I was an only child for eight glorious years until my baby brother came and messed it all up. That meant I was adept at using my imagination and playing by myself. I would spend hours playing with my stuffed animals, creating make-believe worlds for them and going on adventures with them. I eventually grew out of my toys and got rid of them, but some days I long to hide in my room with my Sesame Street playhouse or the doll my Dad bought me for my 7th birthday.
Graphic designer, commercial photographer, and digital artist Felix Hernandez has a similar childhood story, but now, as an adult, he uses his camera and the digital wonders of Photoshop to bring to life the scenes he’d always imagined in his head when playing with his toys.
“For me photography is not portray what exists there, but portray what exist in me.”
In all of Felix’s images, he creates as much of a scene in camera as possible as opposed to in Photoshop. By recreating the scene in real life, he says it makes the image look more realistic, and there’s also the added element of fun. For example, in the behind the scenes video below which shows a toy car driving in the snow, Felix used wheat flour, corn syrup, and smoke from a cigarette to create fog. You can see how he does it here:
Aside from setting the scene, there are three areas he focuses on to create his realistic toy photography: Scale, Light, and Post Production.
When it comes to toy photography, scale is extremely important to give the image a sense of “realism,” and so Felix recommends to get close with your camera. You’d think that a macro lens would be the ideal tool for toy photography, but that’s not the case according to Felix, as the depth of field will be a clue to your brain that the scene isn’t quite “real.” If you were to use a macro lens, Felix says, keep everything in focus on all the planes by using focus stacking. Felix gives a few tips on scale and focus stacking:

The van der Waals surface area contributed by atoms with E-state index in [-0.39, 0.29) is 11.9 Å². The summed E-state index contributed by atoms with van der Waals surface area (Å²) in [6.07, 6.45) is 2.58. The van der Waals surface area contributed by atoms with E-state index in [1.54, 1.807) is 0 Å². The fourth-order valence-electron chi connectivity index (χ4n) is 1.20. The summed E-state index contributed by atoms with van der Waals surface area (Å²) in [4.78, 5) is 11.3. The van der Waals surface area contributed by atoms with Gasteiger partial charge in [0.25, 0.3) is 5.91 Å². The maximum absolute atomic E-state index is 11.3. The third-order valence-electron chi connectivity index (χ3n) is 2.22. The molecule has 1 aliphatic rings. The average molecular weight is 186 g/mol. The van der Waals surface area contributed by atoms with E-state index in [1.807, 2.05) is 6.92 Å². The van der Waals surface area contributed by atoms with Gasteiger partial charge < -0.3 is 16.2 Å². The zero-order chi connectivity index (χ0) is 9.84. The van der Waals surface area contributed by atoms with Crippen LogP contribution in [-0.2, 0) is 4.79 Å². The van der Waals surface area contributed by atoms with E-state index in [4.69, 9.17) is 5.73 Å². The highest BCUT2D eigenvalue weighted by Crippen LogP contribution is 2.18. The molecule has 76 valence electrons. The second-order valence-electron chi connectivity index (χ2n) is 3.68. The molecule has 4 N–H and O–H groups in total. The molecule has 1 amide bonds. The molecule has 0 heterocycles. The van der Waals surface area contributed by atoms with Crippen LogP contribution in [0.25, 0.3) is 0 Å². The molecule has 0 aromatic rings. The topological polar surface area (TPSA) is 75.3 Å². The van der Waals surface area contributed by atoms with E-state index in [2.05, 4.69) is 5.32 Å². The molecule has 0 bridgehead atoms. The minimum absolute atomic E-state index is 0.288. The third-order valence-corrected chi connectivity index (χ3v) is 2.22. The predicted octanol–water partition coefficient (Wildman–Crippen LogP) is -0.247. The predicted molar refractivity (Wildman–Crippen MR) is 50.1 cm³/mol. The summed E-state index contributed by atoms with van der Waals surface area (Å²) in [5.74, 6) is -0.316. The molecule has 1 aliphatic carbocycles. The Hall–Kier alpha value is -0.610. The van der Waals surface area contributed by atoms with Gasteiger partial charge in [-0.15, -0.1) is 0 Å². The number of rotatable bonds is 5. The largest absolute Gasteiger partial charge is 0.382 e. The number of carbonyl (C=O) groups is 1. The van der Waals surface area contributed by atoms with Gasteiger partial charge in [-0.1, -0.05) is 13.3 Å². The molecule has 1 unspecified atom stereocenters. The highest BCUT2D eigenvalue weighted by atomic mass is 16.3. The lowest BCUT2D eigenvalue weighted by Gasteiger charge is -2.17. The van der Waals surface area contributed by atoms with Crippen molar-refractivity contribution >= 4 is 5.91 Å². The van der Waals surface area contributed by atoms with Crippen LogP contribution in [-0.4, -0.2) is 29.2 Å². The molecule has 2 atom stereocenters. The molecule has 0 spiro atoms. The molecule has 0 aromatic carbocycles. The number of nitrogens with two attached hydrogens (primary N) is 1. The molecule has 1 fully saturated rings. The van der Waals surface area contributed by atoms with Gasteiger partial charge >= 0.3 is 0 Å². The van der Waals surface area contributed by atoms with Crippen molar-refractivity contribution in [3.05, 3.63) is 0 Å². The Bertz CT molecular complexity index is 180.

- Focus stacking can be done with any kind of lens; doesn’t necessarily have to be a Macro lens.
- When your scene is wide enough, a Macro lens won’t help. Use a wide angle lens.
- He normally uses a 24-105mm lens. The focal length that he chooses depends on the scene and composition.
- You don’t have to do focus stacking if your models (toys) are big enough, and you are using an f-stop between f-11 and f-32.
If you watched the video, you’ll notice that Felix uses quite a few studio lights. To give it the sense of realism, Felix again thinks “in the scale.”
“It’s not the same shooting a real human model with an Octabox as shooting a ‘scaled model’ with the same Octabox. The quality of the light would be softer due is a huge modifier for a scaled model. So all the basics of lighting in studio will apply but take them to a smaller scale.”
Felix typically shoots with a beauty dish and a snoot plus two or more lights in the background if his scene is pure white, like this one below:
In Post, Felix will finish his scene by placing a backdrop or other elements that “complement” his story; the things that would be too complex to recreate in camera such as “adding a sense of motion, color grading for adding the ‘mood,’ etc…”
Below are some of Felix’s final images and a behind the scenes peek at how he created them. For Felix, toy photography is just a mixture of play and technical photography.
“The technical side can be learned and it’s ‘easy’ but the ‘hardest’ part of toy photography lies in our minds and in our hearts, and that is staying childish, foolish, dreamy.”